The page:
On August 22, 2018, the Attorney General of Canada approved the Dräger DrugTest® 5000 STK-CA (collection kit) to be used with the Dräger DrugTest® 5000 (reader), based on the scientific recommendation of the DDC and following a 30-day public comment period. Drug screening equipment is an additional tool available for police to use to detect and investigate drug-impaired driving, including the new blood drug concentration offences. Police agencies are not obligated to purchase or use oral fluid drug screeners and can continue to rely on other tools and techniques such as SFST and DRE evaluations. If the DDC recommends other drug screeners to the Attorney General of Canada in the future, she will consider them for approval at that time.
What technological alternatives are available to oral fluid screening equipment?
No other technology for drug screening has yet advanced to the level of scientific acceptance that oral fluid drug screening technology has achieved.
How were the blood drug concentration levels determined for each drug?
The prohibited blood drug concentration levels, including those for THC, are based, in part, on the final report of the DDC. The prohibited levels also take into account the approach taken in other jurisdictions, including jurisdictions where cannabis has been legalized.
The levels were selected based on strong and indisputable evidence that cannabis is an impairing drug. The straight summary conviction offence (2 ng of THC) is based on a precautionary approach taking into account the best available scientific evidence related to THC. The hybrid offence (5 ng of THC) is more closely linked with impairment as it can be associated with recent use. Finally, the hybrid combination offence is based on evidence that THC in combination with alcohol is more impairing than either of the two alone.
How much cannabis can someone consume before it is unsafe to drive?
Unlike alcohol, the existing scientific evidence does not yet provide general guidance to drivers about how much cannabis can be consumed before it is unsafe to drive or how long a driver should wait to drive after consuming cannabis. However, we know that mixing driving with cannabis, or any other impairing drug, is not safe and poses a danger on Canadian roads. The law reflects this precautionary approach.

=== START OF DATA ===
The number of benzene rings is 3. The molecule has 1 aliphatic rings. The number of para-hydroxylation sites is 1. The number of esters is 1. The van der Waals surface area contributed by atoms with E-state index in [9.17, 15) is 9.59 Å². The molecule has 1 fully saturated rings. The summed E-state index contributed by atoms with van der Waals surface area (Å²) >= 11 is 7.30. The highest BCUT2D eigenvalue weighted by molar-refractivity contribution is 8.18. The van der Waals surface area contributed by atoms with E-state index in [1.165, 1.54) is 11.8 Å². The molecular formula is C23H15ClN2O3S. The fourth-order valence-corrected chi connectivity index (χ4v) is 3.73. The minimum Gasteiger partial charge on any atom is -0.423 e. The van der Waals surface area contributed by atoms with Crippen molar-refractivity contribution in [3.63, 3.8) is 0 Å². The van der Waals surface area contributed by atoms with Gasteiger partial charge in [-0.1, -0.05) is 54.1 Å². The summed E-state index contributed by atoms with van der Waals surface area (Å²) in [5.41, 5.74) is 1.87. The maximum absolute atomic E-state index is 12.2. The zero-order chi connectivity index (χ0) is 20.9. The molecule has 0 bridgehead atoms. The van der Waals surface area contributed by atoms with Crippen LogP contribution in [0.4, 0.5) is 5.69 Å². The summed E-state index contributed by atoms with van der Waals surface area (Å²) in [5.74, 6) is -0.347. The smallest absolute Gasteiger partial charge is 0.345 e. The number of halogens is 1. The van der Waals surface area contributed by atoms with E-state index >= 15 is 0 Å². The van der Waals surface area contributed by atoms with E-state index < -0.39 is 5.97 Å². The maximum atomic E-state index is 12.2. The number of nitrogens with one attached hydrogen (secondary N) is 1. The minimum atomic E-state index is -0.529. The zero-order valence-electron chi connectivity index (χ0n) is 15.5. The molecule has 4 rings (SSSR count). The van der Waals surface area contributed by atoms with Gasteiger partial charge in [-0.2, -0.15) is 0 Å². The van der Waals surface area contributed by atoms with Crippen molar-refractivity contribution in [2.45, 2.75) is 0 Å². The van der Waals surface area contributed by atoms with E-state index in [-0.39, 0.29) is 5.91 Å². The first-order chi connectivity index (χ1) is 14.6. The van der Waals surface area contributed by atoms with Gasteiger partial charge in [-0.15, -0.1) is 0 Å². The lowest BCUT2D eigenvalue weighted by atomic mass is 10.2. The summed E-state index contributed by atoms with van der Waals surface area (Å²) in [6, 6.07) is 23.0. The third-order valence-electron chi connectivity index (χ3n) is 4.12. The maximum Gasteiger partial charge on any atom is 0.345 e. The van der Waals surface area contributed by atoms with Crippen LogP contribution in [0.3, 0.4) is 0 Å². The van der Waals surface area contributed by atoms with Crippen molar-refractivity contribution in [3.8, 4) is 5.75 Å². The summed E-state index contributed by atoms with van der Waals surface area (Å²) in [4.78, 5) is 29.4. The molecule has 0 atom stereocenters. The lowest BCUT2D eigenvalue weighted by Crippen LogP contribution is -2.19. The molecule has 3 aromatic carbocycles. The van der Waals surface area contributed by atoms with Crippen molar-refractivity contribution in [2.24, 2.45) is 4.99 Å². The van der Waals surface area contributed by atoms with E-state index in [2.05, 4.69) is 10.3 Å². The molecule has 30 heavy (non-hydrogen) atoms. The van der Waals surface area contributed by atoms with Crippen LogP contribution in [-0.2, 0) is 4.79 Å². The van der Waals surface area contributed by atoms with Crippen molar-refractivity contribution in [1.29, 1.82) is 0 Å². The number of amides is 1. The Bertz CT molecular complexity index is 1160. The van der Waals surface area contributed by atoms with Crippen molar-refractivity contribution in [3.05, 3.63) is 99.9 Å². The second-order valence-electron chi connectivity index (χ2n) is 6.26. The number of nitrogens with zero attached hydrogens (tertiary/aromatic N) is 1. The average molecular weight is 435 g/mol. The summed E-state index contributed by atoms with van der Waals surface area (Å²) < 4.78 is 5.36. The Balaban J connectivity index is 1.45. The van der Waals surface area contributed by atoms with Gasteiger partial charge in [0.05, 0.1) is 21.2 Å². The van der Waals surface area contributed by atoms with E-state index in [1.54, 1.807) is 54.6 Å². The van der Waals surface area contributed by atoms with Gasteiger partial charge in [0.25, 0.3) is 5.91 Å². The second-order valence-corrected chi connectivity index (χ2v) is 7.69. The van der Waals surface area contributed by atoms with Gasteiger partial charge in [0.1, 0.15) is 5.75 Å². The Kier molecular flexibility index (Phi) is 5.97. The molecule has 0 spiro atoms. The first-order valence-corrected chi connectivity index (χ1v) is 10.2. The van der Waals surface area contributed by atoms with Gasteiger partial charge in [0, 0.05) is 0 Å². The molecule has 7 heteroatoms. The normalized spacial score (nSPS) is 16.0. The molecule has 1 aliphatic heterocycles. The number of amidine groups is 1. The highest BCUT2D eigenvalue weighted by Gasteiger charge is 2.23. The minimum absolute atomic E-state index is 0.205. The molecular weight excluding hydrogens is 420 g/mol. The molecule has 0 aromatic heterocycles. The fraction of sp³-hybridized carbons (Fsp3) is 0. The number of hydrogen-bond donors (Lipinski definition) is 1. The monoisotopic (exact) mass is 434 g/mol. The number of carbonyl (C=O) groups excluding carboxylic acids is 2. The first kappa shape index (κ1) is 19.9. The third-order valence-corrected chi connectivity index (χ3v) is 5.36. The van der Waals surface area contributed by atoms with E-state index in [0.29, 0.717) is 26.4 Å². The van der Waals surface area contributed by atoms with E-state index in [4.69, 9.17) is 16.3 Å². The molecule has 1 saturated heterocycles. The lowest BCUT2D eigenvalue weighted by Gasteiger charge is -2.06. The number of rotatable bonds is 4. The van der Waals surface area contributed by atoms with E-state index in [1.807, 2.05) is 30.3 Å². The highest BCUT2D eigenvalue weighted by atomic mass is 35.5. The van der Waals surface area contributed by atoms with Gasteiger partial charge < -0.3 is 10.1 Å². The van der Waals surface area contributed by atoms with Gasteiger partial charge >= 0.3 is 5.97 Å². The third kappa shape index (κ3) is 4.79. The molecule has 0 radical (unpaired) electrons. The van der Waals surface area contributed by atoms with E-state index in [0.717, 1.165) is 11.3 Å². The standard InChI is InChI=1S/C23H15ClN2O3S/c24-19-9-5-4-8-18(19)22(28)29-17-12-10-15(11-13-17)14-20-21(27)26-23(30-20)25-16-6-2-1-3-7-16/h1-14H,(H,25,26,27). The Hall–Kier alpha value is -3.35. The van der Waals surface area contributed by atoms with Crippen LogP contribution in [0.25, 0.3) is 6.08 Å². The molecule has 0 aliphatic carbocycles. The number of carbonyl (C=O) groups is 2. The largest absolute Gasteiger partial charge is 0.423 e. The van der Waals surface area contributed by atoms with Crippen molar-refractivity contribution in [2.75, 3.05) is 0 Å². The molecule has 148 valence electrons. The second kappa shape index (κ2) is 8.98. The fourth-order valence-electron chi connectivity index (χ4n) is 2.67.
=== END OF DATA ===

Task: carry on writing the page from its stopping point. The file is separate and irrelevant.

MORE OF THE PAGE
How would the new law and criminal offences affect individuals who have a medical authorization for cannabis?
The law applies to all drivers, including those with a medical authorization for cannabis. The new law does not include a medical exemption; this is consistent with the Criminal Code’s long-standing drug-impaired driving offence which has never exempted drivers who drive impaired by prescription drugs, for example.
How does the approach in the new law compare with other jurisdictions?
Other jurisdictions have set offence levels for impairing drugs, including cannabis. Colorado and Washington have set a 5 ng/ml of blood level for THC. The United Kingdom has set a 2 ng/ml of blood level for THC.
The three newly created offences for having a prohibited concentration of drugs in the blood within two hours of driving include specific (per se) levels for THC at:
- for the summary conviction offence for 2 ng but less than 5 ng of THC per ml of blood
- for the hybrid offence for 5 ng or more of THC per ml of blood
- for the hybrid offence for a combination of 50 mg of alcohol per 100 ml blood + 2.5 ng or more of THC per ml of blood
- Refuse to comply with a police officer demand
If any of the above demands are lawfully made, it is a criminal offence to fail or refuse to comply with them, unless the person can show they had a reasonable excuse. The penalties are identical with the penalties for other drinking and driving offences (which may result in doubling the minimum sentence).
Evidence of a Blood alcohol level
When a person gives a breath sample into an approved instrument by a qualified technician, a determination still needs to be made of what the person’s BAC was at the time of the offence.
That requires evidence of two things:
- The person’s BAC (blood alcohol level)at the time of giving the breath samples, and
- Based on the person’s BAC at the time of giving the breath samples, the person’s BAC at the time of the offence.
To work out the person’s BAC at the time of giving the breath samples, the prosecutor can rely on a Certificate of a Qualified Technician, which states what the results were of the analysis of the breath samples, and is evidence of its contents. This is commonly referred to as the presumption of accuracy. It is still open for the defence to call evidence showing why the results are not accurate, leaving it for the court to weigh the evidence.
If there is no Certificate, or the Certificate is flawed, the prosecutor can always call the qualified technician to give evidence about the accuracy of the results. The prosecutor may still call the qualified technician if there is a Certificate in order to counter the defence’s evidence.
To work out the person’s BAC at the time of the offence, the prosecutor generally needs to show the following:
- The breath samples were taken as soon as practicable,
- The first breath sample was taken within two hours of the offence, and
- A second breath sample was taken 15 minutes or more after the first sample.
If the three criteria are met, then the lower of the two results is presumed to be the person’s BAC at the time of the offence. This is commonly referred to as the presumption of identity.